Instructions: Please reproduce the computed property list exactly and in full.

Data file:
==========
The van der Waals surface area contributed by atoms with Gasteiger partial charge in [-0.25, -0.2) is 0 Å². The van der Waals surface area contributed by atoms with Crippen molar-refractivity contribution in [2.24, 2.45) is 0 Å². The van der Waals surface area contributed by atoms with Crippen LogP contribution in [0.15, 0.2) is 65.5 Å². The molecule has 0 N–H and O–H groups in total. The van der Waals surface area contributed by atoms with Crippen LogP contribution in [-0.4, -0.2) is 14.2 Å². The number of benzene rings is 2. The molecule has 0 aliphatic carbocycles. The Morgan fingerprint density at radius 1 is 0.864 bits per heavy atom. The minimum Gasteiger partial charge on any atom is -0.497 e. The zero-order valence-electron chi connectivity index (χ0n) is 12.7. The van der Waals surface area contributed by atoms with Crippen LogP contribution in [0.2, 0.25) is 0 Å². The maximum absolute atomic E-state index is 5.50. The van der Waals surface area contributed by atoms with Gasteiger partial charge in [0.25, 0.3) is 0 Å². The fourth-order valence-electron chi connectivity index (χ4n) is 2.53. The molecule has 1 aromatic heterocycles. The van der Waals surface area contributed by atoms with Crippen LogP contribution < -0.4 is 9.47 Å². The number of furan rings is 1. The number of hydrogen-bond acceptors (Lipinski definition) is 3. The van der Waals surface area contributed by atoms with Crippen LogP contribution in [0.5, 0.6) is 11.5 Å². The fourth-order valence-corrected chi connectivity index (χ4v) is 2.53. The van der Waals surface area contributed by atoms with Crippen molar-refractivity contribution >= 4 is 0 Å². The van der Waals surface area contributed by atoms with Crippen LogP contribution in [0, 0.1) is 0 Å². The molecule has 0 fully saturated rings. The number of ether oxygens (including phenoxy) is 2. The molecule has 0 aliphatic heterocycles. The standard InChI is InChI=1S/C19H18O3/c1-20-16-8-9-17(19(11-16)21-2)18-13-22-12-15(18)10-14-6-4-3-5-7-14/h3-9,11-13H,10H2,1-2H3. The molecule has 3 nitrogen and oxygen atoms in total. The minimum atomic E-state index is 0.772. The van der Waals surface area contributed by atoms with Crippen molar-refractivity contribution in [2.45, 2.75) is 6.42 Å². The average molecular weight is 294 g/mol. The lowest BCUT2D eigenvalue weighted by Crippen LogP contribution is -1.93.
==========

The van der Waals surface area contributed by atoms with Gasteiger partial charge in [-0.25, -0.2) is 0 Å². The van der Waals surface area contributed by atoms with Crippen molar-refractivity contribution in [2.24, 2.45) is 0 Å². The van der Waals surface area contributed by atoms with Crippen LogP contribution in [0.15, 0.2) is 65.5 Å². The molecule has 0 N–H and O–H groups in total. The van der Waals surface area contributed by atoms with Crippen LogP contribution in [-0.4, -0.2) is 14.2 Å². The number of benzene rings is 2. The molecule has 0 aliphatic carbocycles. The Morgan fingerprint density at radius 1 is 0.864 bits per heavy atom. The minimum Gasteiger partial charge on any atom is -0.497 e. The zero-order valence-electron chi connectivity index (χ0n) is 12.7. The van der Waals surface area contributed by atoms with Crippen LogP contribution in [0.2, 0.25) is 0 Å². The maximum absolute atomic E-state index is 5.50. The van der Waals surface area contributed by atoms with Gasteiger partial charge in [0.25, 0.3) is 0 Å². The fourth-order valence-electron chi connectivity index (χ4n) is 2.53. The molecule has 1 aromatic heterocycles. The van der Waals surface area contributed by atoms with Crippen LogP contribution < -0.4 is 9.47 Å². The number of furan rings is 1. The number of hydrogen-bond acceptors (Lipinski definition) is 3. The van der Waals surface area contributed by atoms with Crippen LogP contribution in [0.5, 0.6) is 11.5 Å². The fourth-order valence-corrected chi connectivity index (χ4v) is 2.53. The van der Waals surface area contributed by atoms with Crippen molar-refractivity contribution >= 4 is 0 Å². The van der Waals surface area contributed by atoms with Crippen LogP contribution in [0, 0.1) is 0 Å². The molecule has 0 fully saturated rings. The number of ether oxygens (including phenoxy) is 2. The molecule has 0 aliphatic heterocycles. The standard InChI is InChI=1S/C19H18O3/c1-20-16-8-9-17(19(11-16)21-2)18-13-22-12-15(18)10-14-6-4-3-5-7-14/h3-9,11-13H,10H2,1-2H3. The molecule has 3 nitrogen and oxygen atoms in total. The minimum atomic E-state index is 0.772. The van der Waals surface area contributed by atoms with Crippen molar-refractivity contribution in [2.45, 2.75) is 6.42 Å². The average molecular weight is 294 g/mol. The lowest BCUT2D eigenvalue weighted by Crippen LogP contribution is -1.93.